The Bible actually talks a great deal about the subject of work. As a matter of fact, the very first words in Genesis reveal that God was at work and actually enjoyed it—He declared that His work was good. Near the end of the creation account, God creates man and woman, and He creates them in His own image. God blesses them and gives them a job to do: “Be fruitful and multiply. Fill the earth and govern it. Reign over the fish in the sea, the birds in the sky, and all the animals that scurry along the ground” (Genesis 1:28 NLT). God entrusted work to human-kind and invited them to partner with Him in the building and stewarding of creation and culture.

Nancy Pearcy, in Total Truth, writes, “The first phrase, ‘be fruitful and multiply’ means to develop the social world: build families, churches, schools, cities, governments, laws. The second phrase, ‘subdue the earth’ means to harness the natural world: plant crops, build bridges, design computers, and compose music. This passage is sometimes called the cultural mandate because it tells us that our original purpose was to create cultures, build civilizations—nothing less.” Unfortunately, we've lost this biblical perspective and our work has become a means to an end. We work to pay the bills, to put food on the table, to put our kids through college—or as the popular expression goes, “I work hard so that I can play hard.”

Many of us may be at a crossroads in our lives, and we need to step back and get a larger vision, a transformed perspective, and a broader paradigm of the transcendent purpose of work itself. Having a biblical perspective of work doesn’t mean that we go to work to share our faith with the hopes of converting our co-workers (though that may happen), but instead, we see that our vocation is part of God’s grand story that started in the garden and will continue when Jesus returns and establishes a new heavens and a new earth. Our work is a part of God’s Kingdom coming here on “earth as it is in heaven” (Matthew 6:10).

Walking out of my church's sanctuary, the words on the back wall read: "We go out as partners with God.” Our work, whether it's paid or unpaid, is in partnership with God. Like He assigned the naming of the animals to Adam and Eve, so He assigns us tasks to steward creation and culture in a way that glorifies God and serves the common good (Proverbs 12:11, 14b, 24; 14:23). How do we do this? Jeremiah 29:4-7 gives us an example: “'Build houses and live in them. Plant gardens and eat their fruit. Take wives and become the fathers of sons and daughters. And take wives for your sons and give your daughters in marriage, that they may give birth to sons and daughters. Become many there, and do not let your number become less. Work for the well-being of the city where I have sent you to and pray to the Lord for this. For if it is well with the city you live in, it will be well with you.’”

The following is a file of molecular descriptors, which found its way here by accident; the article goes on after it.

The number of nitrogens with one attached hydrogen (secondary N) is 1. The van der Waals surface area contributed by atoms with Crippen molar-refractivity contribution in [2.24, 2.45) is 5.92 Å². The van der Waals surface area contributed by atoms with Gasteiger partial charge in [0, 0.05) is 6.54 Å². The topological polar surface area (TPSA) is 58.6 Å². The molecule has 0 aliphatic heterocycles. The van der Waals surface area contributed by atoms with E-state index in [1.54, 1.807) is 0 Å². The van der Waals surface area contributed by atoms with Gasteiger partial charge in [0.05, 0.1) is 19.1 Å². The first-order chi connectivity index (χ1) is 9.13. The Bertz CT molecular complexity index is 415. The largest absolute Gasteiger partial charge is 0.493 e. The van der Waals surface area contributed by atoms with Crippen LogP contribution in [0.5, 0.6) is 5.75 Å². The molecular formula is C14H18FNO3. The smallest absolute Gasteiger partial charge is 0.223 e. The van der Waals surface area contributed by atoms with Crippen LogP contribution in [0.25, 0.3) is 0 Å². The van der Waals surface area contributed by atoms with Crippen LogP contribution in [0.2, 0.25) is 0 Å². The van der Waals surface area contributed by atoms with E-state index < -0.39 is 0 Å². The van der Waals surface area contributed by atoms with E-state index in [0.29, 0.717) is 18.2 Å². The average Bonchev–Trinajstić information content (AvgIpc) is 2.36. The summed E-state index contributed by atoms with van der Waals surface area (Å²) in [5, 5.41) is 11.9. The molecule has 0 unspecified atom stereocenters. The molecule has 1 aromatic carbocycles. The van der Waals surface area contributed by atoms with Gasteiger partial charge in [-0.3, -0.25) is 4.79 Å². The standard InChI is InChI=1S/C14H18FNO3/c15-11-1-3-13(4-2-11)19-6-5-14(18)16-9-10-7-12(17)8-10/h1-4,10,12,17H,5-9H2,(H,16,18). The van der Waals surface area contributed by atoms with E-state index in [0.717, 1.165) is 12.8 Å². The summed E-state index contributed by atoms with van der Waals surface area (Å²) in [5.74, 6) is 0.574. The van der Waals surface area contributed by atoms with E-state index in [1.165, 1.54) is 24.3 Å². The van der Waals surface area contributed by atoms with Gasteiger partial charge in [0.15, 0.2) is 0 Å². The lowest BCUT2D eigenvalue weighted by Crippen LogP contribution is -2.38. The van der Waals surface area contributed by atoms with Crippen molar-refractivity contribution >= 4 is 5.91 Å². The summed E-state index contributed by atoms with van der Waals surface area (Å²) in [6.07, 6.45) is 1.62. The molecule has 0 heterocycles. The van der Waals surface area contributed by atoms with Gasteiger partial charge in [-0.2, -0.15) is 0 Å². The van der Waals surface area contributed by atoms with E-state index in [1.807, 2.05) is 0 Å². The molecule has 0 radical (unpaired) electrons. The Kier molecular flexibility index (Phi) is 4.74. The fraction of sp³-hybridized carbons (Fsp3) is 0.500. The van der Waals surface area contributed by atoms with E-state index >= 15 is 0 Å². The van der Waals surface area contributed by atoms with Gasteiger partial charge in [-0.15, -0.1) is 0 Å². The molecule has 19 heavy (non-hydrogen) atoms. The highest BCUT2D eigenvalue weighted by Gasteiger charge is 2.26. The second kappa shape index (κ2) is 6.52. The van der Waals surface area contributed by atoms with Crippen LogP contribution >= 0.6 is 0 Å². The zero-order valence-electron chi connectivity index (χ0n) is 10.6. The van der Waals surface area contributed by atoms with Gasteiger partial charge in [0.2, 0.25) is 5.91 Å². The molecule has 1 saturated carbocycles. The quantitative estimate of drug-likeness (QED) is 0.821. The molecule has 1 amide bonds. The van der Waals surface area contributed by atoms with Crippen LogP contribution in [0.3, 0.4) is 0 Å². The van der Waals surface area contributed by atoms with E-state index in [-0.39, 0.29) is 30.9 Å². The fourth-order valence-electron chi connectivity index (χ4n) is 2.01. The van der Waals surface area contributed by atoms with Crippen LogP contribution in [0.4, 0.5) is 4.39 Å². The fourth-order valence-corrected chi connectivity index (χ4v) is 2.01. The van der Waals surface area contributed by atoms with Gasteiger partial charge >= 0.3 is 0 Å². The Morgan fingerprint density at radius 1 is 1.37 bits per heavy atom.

Though God holds an extremely high value of our work, our value is not determined by our work. This can be a stumbling block for many of us who've been raised to believe that our work is our identity. A great way to determine if this is an issue is by identifying the emotions we experience when someone asks us, “So, what do you do for a living?” Do we cringe or do we gloat? Unfortunately, we live with the consequences of Adam and Eve’s sinfulness—thus the struggle to enjoy work, to work too much or too little, or to find our value or our identity by our work. Thank God that Jesus came and redeemed humanity's failures so that those who put their faith in Jesus can be adopted as sons and daughters into God’s family. God loves us and is pleased with us because we are His kids. We can’t do anything to earn His favor; Jesus did that for us. But just like the devil tempted Jesus' identity in the wilderness, he too will tempt us to live out of a false identity pursuing our ambitions, appetites, and approval through our work.

God’s desire is that we approach our work with a new paradigm of partnership with Him to bring about His Kingdom on earth with all of heaven’s resources at our fingertips. Hugh Whelchel, in his book How Then Should We Work, writes, “As we in obedience answer the vocational call in our own lives, we must learn to believe God uses everything we do. ‘ . . . we know that in all things God works for the good of those who love him, who have been called according to his purpose.’ (Romans 8:28) All of our work, even the most mundane things we do are taken by God and transformed into Kingdom work.”

Finding Identity in the 'Holy Dance'